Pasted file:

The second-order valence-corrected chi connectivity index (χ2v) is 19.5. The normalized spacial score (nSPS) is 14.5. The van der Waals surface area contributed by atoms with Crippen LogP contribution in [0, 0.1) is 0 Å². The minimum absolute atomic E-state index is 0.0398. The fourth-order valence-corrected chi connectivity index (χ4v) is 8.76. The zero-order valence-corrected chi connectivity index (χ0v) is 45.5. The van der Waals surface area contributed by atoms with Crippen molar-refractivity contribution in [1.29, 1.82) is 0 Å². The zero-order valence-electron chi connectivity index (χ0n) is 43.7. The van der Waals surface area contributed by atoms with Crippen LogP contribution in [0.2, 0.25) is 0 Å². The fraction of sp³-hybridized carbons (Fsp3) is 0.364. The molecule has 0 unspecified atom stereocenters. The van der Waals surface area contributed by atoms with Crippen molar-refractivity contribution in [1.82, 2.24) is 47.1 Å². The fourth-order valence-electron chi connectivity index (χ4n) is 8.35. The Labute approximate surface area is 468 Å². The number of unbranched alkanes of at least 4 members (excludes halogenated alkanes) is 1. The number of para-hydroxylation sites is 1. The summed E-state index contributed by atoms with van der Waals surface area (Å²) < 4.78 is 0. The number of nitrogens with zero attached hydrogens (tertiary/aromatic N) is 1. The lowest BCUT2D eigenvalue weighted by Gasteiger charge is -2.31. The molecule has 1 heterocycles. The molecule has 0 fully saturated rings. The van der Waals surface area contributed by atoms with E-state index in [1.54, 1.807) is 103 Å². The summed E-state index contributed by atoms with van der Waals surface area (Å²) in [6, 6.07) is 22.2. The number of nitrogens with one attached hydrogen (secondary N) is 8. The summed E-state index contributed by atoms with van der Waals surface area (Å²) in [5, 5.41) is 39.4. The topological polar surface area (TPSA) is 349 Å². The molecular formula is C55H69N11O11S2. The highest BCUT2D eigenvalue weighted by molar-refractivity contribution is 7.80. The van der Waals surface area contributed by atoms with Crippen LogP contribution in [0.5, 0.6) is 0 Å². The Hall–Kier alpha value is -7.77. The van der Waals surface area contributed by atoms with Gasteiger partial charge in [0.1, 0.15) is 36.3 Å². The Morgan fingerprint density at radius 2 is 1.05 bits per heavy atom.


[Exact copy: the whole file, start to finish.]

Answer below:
The second-order valence-corrected chi connectivity index (χ2v) is 19.5. The normalized spacial score (nSPS) is 14.5. The van der Waals surface area contributed by atoms with Crippen LogP contribution in [0, 0.1) is 0 Å². The minimum absolute atomic E-state index is 0.0398. The fourth-order valence-corrected chi connectivity index (χ4v) is 8.76. The zero-order valence-corrected chi connectivity index (χ0v) is 45.5. The van der Waals surface area contributed by atoms with Crippen molar-refractivity contribution in [1.29, 1.82) is 0 Å². The zero-order valence-electron chi connectivity index (χ0n) is 43.7. The van der Waals surface area contributed by atoms with Crippen LogP contribution in [0.2, 0.25) is 0 Å². The fraction of sp³-hybridized carbons (Fsp3) is 0.364. The molecule has 0 unspecified atom stereocenters. The van der Waals surface area contributed by atoms with Crippen molar-refractivity contribution in [1.82, 2.24) is 47.1 Å². The fourth-order valence-electron chi connectivity index (χ4n) is 8.35. The Labute approximate surface area is 468 Å². The number of unbranched alkanes of at least 4 members (excludes halogenated alkanes) is 1. The number of para-hydroxylation sites is 1. The summed E-state index contributed by atoms with van der Waals surface area (Å²) < 4.78 is 0. The number of nitrogens with zero attached hydrogens (tertiary/aromatic N) is 1. The lowest BCUT2D eigenvalue weighted by Gasteiger charge is -2.31. The molecule has 1 heterocycles. The molecule has 0 fully saturated rings. The van der Waals surface area contributed by atoms with E-state index in [1.54, 1.807) is 103 Å². The summed E-state index contributed by atoms with van der Waals surface area (Å²) in [6, 6.07) is 22.2. The number of nitrogens with one attached hydrogen (secondary N) is 8. The summed E-state index contributed by atoms with van der Waals surface area (Å²) in [5, 5.41) is 39.4. The topological polar surface area (TPSA) is 349 Å². The molecular formula is C55H69N11O11S2. The highest BCUT2D eigenvalue weighted by molar-refractivity contribution is 7.80. The van der Waals surface area contributed by atoms with Crippen LogP contribution in [0.5, 0.6) is 0 Å². The Hall–Kier alpha value is -7.77. The van der Waals surface area contributed by atoms with Gasteiger partial charge in [0.1, 0.15) is 36.3 Å². The Morgan fingerprint density at radius 2 is 1.05 bits per heavy atom.